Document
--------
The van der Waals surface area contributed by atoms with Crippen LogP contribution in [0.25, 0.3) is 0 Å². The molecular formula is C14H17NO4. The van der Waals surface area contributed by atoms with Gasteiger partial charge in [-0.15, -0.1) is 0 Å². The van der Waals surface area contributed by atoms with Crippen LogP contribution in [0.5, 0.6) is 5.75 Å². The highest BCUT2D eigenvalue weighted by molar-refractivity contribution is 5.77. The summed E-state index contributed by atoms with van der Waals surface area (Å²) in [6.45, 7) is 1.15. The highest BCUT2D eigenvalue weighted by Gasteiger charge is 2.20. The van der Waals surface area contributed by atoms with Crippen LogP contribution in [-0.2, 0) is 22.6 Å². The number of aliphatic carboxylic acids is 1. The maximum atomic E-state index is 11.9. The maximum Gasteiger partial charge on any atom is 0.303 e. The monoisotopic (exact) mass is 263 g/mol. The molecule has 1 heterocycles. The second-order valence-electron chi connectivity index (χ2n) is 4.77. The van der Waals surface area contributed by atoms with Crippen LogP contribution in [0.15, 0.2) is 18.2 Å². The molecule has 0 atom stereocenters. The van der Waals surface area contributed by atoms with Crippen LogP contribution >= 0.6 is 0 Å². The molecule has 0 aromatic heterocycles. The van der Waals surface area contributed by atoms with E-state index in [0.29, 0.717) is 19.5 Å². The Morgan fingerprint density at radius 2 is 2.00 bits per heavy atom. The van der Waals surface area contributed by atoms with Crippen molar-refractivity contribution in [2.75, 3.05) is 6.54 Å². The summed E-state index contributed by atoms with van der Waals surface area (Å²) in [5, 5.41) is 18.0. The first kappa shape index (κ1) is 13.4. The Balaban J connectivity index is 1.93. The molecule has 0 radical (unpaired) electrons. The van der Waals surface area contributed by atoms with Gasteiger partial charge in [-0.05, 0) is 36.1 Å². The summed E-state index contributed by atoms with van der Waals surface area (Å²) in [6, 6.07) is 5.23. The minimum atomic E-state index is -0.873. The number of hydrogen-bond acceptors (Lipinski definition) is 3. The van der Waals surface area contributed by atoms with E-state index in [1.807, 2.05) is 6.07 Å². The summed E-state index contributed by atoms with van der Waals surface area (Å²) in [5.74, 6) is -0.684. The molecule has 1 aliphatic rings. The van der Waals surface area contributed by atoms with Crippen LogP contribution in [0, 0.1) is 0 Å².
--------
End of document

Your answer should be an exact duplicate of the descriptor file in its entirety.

The van der Waals surface area contributed by atoms with Crippen LogP contribution in [0.25, 0.3) is 0 Å². The molecular formula is C14H17NO4. The van der Waals surface area contributed by atoms with Gasteiger partial charge in [-0.15, -0.1) is 0 Å². The van der Waals surface area contributed by atoms with Crippen LogP contribution in [0.5, 0.6) is 5.75 Å². The highest BCUT2D eigenvalue weighted by molar-refractivity contribution is 5.77. The summed E-state index contributed by atoms with van der Waals surface area (Å²) in [6.45, 7) is 1.15. The highest BCUT2D eigenvalue weighted by Gasteiger charge is 2.20. The van der Waals surface area contributed by atoms with Crippen LogP contribution in [-0.2, 0) is 22.6 Å². The number of aliphatic carboxylic acids is 1. The maximum atomic E-state index is 11.9. The maximum Gasteiger partial charge on any atom is 0.303 e. The monoisotopic (exact) mass is 263 g/mol. The molecule has 1 heterocycles. The second-order valence-electron chi connectivity index (χ2n) is 4.77. The van der Waals surface area contributed by atoms with Crippen LogP contribution in [0.15, 0.2) is 18.2 Å². The molecule has 0 atom stereocenters. The van der Waals surface area contributed by atoms with Crippen LogP contribution >= 0.6 is 0 Å². The molecule has 0 aromatic heterocycles. The van der Waals surface area contributed by atoms with E-state index in [0.29, 0.717) is 19.5 Å². The Morgan fingerprint density at radius 2 is 2.00 bits per heavy atom. The van der Waals surface area contributed by atoms with Crippen molar-refractivity contribution in [2.75, 3.05) is 6.54 Å². The summed E-state index contributed by atoms with van der Waals surface area (Å²) in [5, 5.41) is 18.0. The first kappa shape index (κ1) is 13.4. The Balaban J connectivity index is 1.93. The molecule has 0 radical (unpaired) electrons. The van der Waals surface area contributed by atoms with Gasteiger partial charge in [-0.05, 0) is 36.1 Å². The summed E-state index contributed by atoms with van der Waals surface area (Å²) in [6, 6.07) is 5.23. The minimum atomic E-state index is -0.873. The number of hydrogen-bond acceptors (Lipinski definition) is 3. The van der Waals surface area contributed by atoms with E-state index in [1.807, 2.05) is 6.07 Å². The summed E-state index contributed by atoms with van der Waals surface area (Å²) in [5.74, 6) is -0.684. The molecule has 1 aliphatic rings. The van der Waals surface area contributed by atoms with Crippen LogP contribution in [0, 0.1) is 0 Å².